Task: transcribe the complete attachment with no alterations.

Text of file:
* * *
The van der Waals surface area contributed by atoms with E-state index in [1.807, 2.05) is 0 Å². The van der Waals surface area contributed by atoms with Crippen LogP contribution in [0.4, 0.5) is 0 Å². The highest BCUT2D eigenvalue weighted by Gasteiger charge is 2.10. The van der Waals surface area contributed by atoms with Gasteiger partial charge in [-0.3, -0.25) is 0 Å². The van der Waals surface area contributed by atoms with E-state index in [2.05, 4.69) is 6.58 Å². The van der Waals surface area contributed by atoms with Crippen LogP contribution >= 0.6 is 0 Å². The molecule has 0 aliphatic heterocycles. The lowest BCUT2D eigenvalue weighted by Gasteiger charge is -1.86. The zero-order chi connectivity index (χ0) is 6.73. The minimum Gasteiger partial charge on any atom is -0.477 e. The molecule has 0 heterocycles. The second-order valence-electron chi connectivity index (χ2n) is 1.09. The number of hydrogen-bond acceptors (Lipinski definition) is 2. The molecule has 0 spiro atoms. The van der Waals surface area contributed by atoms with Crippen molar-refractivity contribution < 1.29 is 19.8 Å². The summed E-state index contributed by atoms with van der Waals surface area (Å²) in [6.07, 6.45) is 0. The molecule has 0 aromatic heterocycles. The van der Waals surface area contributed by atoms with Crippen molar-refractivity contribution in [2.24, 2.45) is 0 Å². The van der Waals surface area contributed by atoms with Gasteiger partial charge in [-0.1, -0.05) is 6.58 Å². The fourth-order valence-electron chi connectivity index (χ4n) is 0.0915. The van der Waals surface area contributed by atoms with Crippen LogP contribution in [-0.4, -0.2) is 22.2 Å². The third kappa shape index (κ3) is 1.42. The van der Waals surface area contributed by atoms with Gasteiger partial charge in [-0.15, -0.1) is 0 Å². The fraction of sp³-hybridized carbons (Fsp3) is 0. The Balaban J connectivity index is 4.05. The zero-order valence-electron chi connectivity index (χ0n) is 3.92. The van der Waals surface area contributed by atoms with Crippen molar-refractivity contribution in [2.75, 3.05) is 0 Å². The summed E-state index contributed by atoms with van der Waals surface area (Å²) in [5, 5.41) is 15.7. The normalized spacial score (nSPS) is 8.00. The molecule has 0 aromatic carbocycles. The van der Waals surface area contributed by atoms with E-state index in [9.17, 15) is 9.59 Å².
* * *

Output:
The van der Waals surface area contributed by atoms with E-state index in [1.807, 2.05) is 0 Å². The van der Waals surface area contributed by atoms with Crippen LogP contribution in [0.4, 0.5) is 0 Å². The highest BCUT2D eigenvalue weighted by Gasteiger charge is 2.10. The van der Waals surface area contributed by atoms with Gasteiger partial charge in [-0.3, -0.25) is 0 Å². The van der Waals surface area contributed by atoms with E-state index in [2.05, 4.69) is 6.58 Å². The van der Waals surface area contributed by atoms with Crippen LogP contribution >= 0.6 is 0 Å². The molecule has 0 aliphatic heterocycles. The lowest BCUT2D eigenvalue weighted by Gasteiger charge is -1.86. The zero-order chi connectivity index (χ0) is 6.73. The minimum Gasteiger partial charge on any atom is -0.477 e. The molecule has 0 heterocycles. The second-order valence-electron chi connectivity index (χ2n) is 1.09. The number of hydrogen-bond acceptors (Lipinski definition) is 2. The molecule has 0 spiro atoms. The van der Waals surface area contributed by atoms with Crippen molar-refractivity contribution < 1.29 is 19.8 Å². The summed E-state index contributed by atoms with van der Waals surface area (Å²) in [6.07, 6.45) is 0. The molecule has 0 aromatic heterocycles. The van der Waals surface area contributed by atoms with Crippen molar-refractivity contribution in [2.24, 2.45) is 0 Å². The van der Waals surface area contributed by atoms with Gasteiger partial charge in [-0.1, -0.05) is 6.58 Å². The fourth-order valence-electron chi connectivity index (χ4n) is 0.0915. The van der Waals surface area contributed by atoms with Crippen LogP contribution in [-0.4, -0.2) is 22.2 Å². The third kappa shape index (κ3) is 1.42. The van der Waals surface area contributed by atoms with Gasteiger partial charge in [-0.15, -0.1) is 0 Å². The fraction of sp³-hybridized carbons (Fsp3) is 0. The Balaban J connectivity index is 4.05. The zero-order valence-electron chi connectivity index (χ0n) is 3.92. The van der Waals surface area contributed by atoms with Crippen molar-refractivity contribution in [2.75, 3.05) is 0 Å². The summed E-state index contributed by atoms with van der Waals surface area (Å²) in [5, 5.41) is 15.7. The normalized spacial score (nSPS) is 8.00. The molecule has 0 aromatic carbocycles. The van der Waals surface area contributed by atoms with E-state index in [9.17, 15) is 9.59 Å².